rather than likenesses, between individuals. Organic solidarity is a product of the
division of labor. With increasing differentiation of functions in a society come
increasing differences between its members.
While the individual elements in organic solidarity have less in common, they are much
more interdependent than under mechanical solidarity. Each element in a differentiated
society is less strongly, even though it may be bound with equal rigor to the
differentiated and specialized tasks and roles that characterize systems of organic
A Proposal to Recycle
Mechanical and Organic Solidarity in Community Sociology.
Perry, Charles - Rural Sociology, v51 n3 p263-77 Fall 1986
Abstract: Explores geographical definition of communities and tendency for community
relations to transcend geographical boundaries. Reinterprets Durkheim's theory of social
solidarity to argue that division of labor directly reduces solidarity but indirectly
increases solidarity through secondary groups, the state, and the cult of individuality.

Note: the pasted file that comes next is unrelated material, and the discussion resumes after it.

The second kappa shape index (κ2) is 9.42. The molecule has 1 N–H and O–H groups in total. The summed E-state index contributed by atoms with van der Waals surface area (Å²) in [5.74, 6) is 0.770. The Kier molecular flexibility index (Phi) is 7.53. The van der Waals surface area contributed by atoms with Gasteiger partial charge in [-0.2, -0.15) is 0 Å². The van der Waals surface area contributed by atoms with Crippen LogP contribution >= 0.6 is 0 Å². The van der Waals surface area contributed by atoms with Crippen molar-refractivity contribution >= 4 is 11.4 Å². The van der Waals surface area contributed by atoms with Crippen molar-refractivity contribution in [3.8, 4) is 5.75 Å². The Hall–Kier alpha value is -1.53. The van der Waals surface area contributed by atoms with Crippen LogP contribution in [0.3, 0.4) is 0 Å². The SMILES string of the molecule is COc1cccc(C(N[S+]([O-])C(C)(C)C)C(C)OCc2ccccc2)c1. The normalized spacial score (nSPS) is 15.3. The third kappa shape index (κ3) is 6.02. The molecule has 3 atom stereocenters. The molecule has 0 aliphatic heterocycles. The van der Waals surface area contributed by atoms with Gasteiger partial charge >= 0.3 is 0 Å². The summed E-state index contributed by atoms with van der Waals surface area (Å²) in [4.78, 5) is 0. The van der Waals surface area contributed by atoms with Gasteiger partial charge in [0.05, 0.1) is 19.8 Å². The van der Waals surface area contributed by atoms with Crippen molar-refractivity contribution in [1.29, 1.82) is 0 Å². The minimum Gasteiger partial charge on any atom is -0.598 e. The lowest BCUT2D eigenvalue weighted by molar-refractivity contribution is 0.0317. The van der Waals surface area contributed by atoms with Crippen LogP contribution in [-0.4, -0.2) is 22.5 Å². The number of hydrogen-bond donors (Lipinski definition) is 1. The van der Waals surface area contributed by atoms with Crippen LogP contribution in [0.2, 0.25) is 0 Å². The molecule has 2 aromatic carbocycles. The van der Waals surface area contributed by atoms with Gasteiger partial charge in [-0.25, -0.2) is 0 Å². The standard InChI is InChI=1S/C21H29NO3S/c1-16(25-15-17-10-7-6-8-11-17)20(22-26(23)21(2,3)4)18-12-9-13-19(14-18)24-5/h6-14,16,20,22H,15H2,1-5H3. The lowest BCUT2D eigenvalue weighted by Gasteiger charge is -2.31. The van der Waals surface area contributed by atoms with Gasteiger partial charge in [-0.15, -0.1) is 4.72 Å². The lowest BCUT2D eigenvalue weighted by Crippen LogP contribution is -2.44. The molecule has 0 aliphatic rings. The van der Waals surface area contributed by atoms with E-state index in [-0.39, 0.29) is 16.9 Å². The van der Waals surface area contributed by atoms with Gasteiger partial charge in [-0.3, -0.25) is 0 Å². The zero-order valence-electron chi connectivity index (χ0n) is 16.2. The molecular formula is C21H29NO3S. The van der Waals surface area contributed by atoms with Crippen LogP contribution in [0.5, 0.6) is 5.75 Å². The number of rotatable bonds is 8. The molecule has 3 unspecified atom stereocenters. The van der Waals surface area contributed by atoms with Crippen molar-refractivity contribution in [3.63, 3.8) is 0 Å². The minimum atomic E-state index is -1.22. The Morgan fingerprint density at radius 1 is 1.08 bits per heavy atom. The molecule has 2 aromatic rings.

and organic solidarity: The division of labor revisited
Journal Sociological Forum, Publisher Springer Netherlands - Hans-Peter Müller
This paper argues for the classicity of Durkheim's first book: the innovative way viewing
the compatibility of social order and individual autonomy.
Durkheim's book is a classic. Yet classical neither means original nor flawless. This is
shown with respect to the relationship of division of labor and organic solidarity by
looking at the historical debate on the division of labor, by elucidating mechanical and
organic solidarity, and by carving out some of the problems inside organic solidarity.
Solidarity and Organic Solidarity - Anne M. Hornsby
Mechanical solidarity and organic solidarity describe two types of social organization.
Durkheim summarized all historical forms of solidarity into a traditionalmodern
dichotomy. Mechanical solidarity is a simple, pre-industrial form of social cohesion and